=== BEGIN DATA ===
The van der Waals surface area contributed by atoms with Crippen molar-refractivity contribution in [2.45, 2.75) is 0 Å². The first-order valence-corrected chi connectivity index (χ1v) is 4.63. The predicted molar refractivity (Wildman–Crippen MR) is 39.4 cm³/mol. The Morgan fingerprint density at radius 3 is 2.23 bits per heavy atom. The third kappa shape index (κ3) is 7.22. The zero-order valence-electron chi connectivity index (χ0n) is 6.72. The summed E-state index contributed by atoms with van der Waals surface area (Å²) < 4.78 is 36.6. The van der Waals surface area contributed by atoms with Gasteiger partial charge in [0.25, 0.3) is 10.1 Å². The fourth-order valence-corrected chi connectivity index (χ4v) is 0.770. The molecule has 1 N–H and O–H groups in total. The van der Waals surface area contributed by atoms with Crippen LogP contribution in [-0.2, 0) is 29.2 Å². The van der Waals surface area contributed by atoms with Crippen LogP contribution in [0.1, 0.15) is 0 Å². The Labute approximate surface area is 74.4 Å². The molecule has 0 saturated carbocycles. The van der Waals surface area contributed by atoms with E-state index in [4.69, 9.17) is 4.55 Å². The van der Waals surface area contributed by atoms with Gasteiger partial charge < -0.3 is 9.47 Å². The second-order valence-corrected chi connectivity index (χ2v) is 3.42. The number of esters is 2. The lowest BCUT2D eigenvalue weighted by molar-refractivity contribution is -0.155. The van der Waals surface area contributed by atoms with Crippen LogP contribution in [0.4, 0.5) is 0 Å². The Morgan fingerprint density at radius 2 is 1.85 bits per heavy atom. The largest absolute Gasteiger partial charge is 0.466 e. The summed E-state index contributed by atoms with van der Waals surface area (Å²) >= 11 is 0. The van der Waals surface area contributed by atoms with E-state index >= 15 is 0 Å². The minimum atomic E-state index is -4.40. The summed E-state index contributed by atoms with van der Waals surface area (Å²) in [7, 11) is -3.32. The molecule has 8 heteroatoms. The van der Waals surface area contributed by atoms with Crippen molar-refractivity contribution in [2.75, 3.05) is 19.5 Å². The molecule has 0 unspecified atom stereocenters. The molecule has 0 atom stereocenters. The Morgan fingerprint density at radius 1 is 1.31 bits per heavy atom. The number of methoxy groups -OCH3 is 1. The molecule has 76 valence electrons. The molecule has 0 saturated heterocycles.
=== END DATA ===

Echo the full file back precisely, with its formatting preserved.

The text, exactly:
The van der Waals surface area contributed by atoms with Crippen molar-refractivity contribution in [2.45, 2.75) is 0 Å². The first-order valence-corrected chi connectivity index (χ1v) is 4.63. The predicted molar refractivity (Wildman–Crippen MR) is 39.4 cm³/mol. The Morgan fingerprint density at radius 3 is 2.23 bits per heavy atom. The third kappa shape index (κ3) is 7.22. The zero-order valence-electron chi connectivity index (χ0n) is 6.72. The summed E-state index contributed by atoms with van der Waals surface area (Å²) < 4.78 is 36.6. The van der Waals surface area contributed by atoms with Gasteiger partial charge in [0.25, 0.3) is 10.1 Å². The fourth-order valence-corrected chi connectivity index (χ4v) is 0.770. The molecule has 1 N–H and O–H groups in total. The van der Waals surface area contributed by atoms with Crippen LogP contribution in [-0.2, 0) is 29.2 Å². The van der Waals surface area contributed by atoms with Crippen LogP contribution in [0.1, 0.15) is 0 Å². The Labute approximate surface area is 74.4 Å². The molecule has 0 saturated carbocycles. The van der Waals surface area contributed by atoms with E-state index in [4.69, 9.17) is 4.55 Å². The van der Waals surface area contributed by atoms with Gasteiger partial charge < -0.3 is 9.47 Å². The second-order valence-corrected chi connectivity index (χ2v) is 3.42. The number of esters is 2. The lowest BCUT2D eigenvalue weighted by molar-refractivity contribution is -0.155. The van der Waals surface area contributed by atoms with Crippen LogP contribution in [0.4, 0.5) is 0 Å². The Morgan fingerprint density at radius 2 is 1.85 bits per heavy atom. The largest absolute Gasteiger partial charge is 0.466 e. The summed E-state index contributed by atoms with van der Waals surface area (Å²) >= 11 is 0. The van der Waals surface area contributed by atoms with E-state index >= 15 is 0 Å². The minimum atomic E-state index is -4.40. The summed E-state index contributed by atoms with van der Waals surface area (Å²) in [7, 11) is -3.32. The molecule has 8 heteroatoms. The van der Waals surface area contributed by atoms with Crippen molar-refractivity contribution in [2.75, 3.05) is 19.5 Å². The molecule has 0 unspecified atom stereocenters. The molecule has 0 atom stereocenters. The Morgan fingerprint density at radius 1 is 1.31 bits per heavy atom. The number of methoxy groups -OCH3 is 1. The molecule has 76 valence electrons. The molecule has 0 saturated heterocycles.